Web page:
Greater Tulsa Reporter
It all began with a simple request. Forty years ago, in 1972, the widow of a veteran brought a flag to Floral Haven Cemetery. It had covered the coffin of her husband when he was buried with military honors and the widow wondered if Floral Haven would fly it during the Memorial Day weekend. She was told it would be an honor. It is an honor that has grown exponentially.
This year, says Steve Moeller, director of community relations for Floral Haven, they will surpass 3,000 flags flying during the current holiday period. Most of those flags have draped the coffins of veterans, Moeller says, but not all. “A number of people, understandably, want to keep those flags as precious family keepsakes and still want their loved ones represented in the cemetery. For them we can provide a flag.”
For the years since that widow, whose name has never been revealed at her request, brought the first flag to Floral Haven, the cemetery has developed a reputation for going all out to honor America’s veterans. In the early days, when there were relatively few flags to be handled, the Floral Haven staff would handle the honors of putting out the flags. By 1989, when Moeller came to work in Tulsa, there were about 600 flags.
As the number of flags grew, Neva Jennings, a volunteer with the Indian Nations Council of the Boy Scouts of America, got 13 scouts to help with the lowering of what had become the Avenue of Flags on Memorial Day. Today, more than 1,000 youngsters from a host of groups manage to get the flags down in just a few hours. But more help was required and the Junior ROTC came to the rescue. In 1995, they began to help in raising the flags the Friday before Memorial Day. With the help of these volunteers, says Moeller, the raising and lowering of the numerous flags goes smoothly.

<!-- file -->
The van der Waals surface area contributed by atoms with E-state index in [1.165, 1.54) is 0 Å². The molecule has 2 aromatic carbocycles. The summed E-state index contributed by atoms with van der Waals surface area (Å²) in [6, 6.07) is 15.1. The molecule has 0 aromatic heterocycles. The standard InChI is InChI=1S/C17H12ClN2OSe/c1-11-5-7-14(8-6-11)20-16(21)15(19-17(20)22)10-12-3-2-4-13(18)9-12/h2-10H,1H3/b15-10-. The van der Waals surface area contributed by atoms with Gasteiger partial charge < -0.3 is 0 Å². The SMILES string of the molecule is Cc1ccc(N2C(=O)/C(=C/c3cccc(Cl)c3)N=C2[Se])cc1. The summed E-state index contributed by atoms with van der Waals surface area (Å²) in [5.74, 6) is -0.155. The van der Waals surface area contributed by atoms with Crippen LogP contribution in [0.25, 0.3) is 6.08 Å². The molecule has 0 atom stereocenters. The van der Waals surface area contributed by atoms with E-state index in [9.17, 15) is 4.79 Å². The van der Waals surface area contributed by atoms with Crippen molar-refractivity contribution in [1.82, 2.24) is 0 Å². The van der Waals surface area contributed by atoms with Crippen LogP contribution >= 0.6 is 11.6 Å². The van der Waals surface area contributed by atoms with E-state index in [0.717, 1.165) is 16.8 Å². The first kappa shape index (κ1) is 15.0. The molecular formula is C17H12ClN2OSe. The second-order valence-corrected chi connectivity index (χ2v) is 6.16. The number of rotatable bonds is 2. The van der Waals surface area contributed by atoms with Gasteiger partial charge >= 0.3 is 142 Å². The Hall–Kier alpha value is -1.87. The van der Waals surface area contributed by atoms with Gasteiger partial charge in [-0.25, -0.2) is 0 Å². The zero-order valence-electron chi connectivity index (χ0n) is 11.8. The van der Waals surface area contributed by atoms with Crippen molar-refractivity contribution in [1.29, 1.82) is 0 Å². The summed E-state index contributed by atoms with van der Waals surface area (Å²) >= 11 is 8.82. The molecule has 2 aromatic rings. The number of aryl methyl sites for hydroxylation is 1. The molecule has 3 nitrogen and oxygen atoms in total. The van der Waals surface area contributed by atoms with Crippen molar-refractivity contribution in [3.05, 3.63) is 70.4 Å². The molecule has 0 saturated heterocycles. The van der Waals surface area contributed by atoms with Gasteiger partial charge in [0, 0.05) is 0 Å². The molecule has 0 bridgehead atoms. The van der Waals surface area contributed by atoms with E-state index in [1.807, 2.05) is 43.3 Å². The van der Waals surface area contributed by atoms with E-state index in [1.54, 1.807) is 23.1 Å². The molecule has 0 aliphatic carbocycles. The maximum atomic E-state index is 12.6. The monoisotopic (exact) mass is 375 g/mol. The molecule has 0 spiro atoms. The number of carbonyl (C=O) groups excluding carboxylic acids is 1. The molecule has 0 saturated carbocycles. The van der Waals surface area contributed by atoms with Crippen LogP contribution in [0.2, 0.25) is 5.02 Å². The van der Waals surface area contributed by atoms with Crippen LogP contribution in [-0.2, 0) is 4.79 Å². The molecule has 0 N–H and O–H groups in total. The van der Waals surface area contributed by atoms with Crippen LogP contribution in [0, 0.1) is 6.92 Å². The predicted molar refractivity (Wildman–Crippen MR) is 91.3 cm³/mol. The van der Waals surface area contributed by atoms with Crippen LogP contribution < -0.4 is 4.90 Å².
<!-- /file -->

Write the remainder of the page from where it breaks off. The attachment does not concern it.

The flags have a pattern that allows friends and descendants of the deceased to quickly find the specific flag honoring an individual. The flags are divided into two groups listed alphabetically: the first group includes flags being flown for the first time; the second is flags that have been flown previously. A family pays for a flagpole and it insures the flags will be stored, cleaned and replaced as needed. The names of the veterans honored are written on the pole so they are easy to find. Among the deceased, says Moeller, are a number who have fallen in action in Iraq and Afghanistan. Moeller has nothing but praise for the way the military honors its own. “The government people are wonderful to work with,” he says. “They are always very caring and respectful.”
Caring and respectful is what Floral Haven will be for the veterans in its care on Memorial Day. Building on ceremonies that have been part of previous weekends, the cemetery will follow the following schedule:
May 23, 10 a.m. Volunteers from American Legion Post 308 will place flags on veteran’s gravesites throughout the cemetery.
May 25, 10 a.m. The casket flags of veterans donated in past years will be raised by cadets from area public school JRTC programs, family members and Floral Haven staff.
May 26, 10 a.m. Raising of newly donated veterans’ flags. Air Force Lt. Col. James Nichols will give an address.
Saturday through Monday, Memorial Week: A special banner will be provided for people to write personal messages of support for troops. It will be given to the Oklahoma National Guard for display in the war zones. Collections will be taken for Freedom Boxes by the Blue Star Mothers of Broken Arrow.
From Saturday through Monday, members of the Starbase Composite Squadron of the Civil Air Patrol will reenact the “Changing of the Guard” at a replica of the Tomb of the Unknown Soldier. Some of the participating cadets have received special training at Arlington National Cemetery for this event.
The names of the veterans buried at Floral Haven in the past year will be read over the Veterans Field Carillon Tower.
May 28, 5 p.m. The Boy Scouts will retire all the flags.
Then the folks at Floral Haven will start planning for Memorial Day, 2013.